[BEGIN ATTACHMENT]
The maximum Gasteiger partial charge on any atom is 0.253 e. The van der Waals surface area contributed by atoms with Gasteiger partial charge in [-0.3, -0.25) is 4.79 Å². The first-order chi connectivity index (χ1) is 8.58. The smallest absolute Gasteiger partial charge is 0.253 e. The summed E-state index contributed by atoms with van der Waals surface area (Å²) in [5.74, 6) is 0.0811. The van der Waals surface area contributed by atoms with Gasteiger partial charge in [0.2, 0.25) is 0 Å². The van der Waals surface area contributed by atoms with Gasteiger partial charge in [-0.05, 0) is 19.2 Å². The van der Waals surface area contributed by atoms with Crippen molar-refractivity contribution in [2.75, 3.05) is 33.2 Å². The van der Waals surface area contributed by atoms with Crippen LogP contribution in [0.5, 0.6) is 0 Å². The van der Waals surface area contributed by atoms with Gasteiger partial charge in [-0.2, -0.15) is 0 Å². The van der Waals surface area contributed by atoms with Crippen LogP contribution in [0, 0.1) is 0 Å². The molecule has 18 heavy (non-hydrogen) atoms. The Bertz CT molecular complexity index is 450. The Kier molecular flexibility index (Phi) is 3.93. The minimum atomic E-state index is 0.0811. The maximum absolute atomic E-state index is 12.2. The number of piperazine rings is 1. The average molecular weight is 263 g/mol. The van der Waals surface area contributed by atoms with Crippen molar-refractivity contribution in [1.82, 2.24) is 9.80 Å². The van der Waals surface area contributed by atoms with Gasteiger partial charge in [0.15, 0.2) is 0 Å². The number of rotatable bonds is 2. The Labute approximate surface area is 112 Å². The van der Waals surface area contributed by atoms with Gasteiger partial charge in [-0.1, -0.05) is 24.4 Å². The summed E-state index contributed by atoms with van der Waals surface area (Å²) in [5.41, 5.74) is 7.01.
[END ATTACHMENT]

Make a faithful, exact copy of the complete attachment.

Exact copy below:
The maximum Gasteiger partial charge on any atom is 0.253 e. The van der Waals surface area contributed by atoms with Gasteiger partial charge in [-0.3, -0.25) is 4.79 Å². The first-order chi connectivity index (χ1) is 8.58. The smallest absolute Gasteiger partial charge is 0.253 e. The summed E-state index contributed by atoms with van der Waals surface area (Å²) in [5.74, 6) is 0.0811. The van der Waals surface area contributed by atoms with Gasteiger partial charge in [0.2, 0.25) is 0 Å². The van der Waals surface area contributed by atoms with Gasteiger partial charge in [-0.05, 0) is 19.2 Å². The van der Waals surface area contributed by atoms with Crippen molar-refractivity contribution in [2.75, 3.05) is 33.2 Å². The van der Waals surface area contributed by atoms with Crippen LogP contribution in [0.5, 0.6) is 0 Å². The van der Waals surface area contributed by atoms with Gasteiger partial charge in [-0.2, -0.15) is 0 Å². The van der Waals surface area contributed by atoms with Crippen LogP contribution in [0, 0.1) is 0 Å². The molecule has 18 heavy (non-hydrogen) atoms. The Bertz CT molecular complexity index is 450. The Kier molecular flexibility index (Phi) is 3.93. The minimum atomic E-state index is 0.0811. The maximum absolute atomic E-state index is 12.2. The number of piperazine rings is 1. The average molecular weight is 263 g/mol. The van der Waals surface area contributed by atoms with Crippen molar-refractivity contribution in [1.82, 2.24) is 9.80 Å². The van der Waals surface area contributed by atoms with Gasteiger partial charge in [0.15, 0.2) is 0 Å². The number of rotatable bonds is 2. The Labute approximate surface area is 112 Å². The van der Waals surface area contributed by atoms with Gasteiger partial charge in [-0.1, -0.05) is 24.4 Å². The summed E-state index contributed by atoms with van der Waals surface area (Å²) in [5.41, 5.74) is 7.01.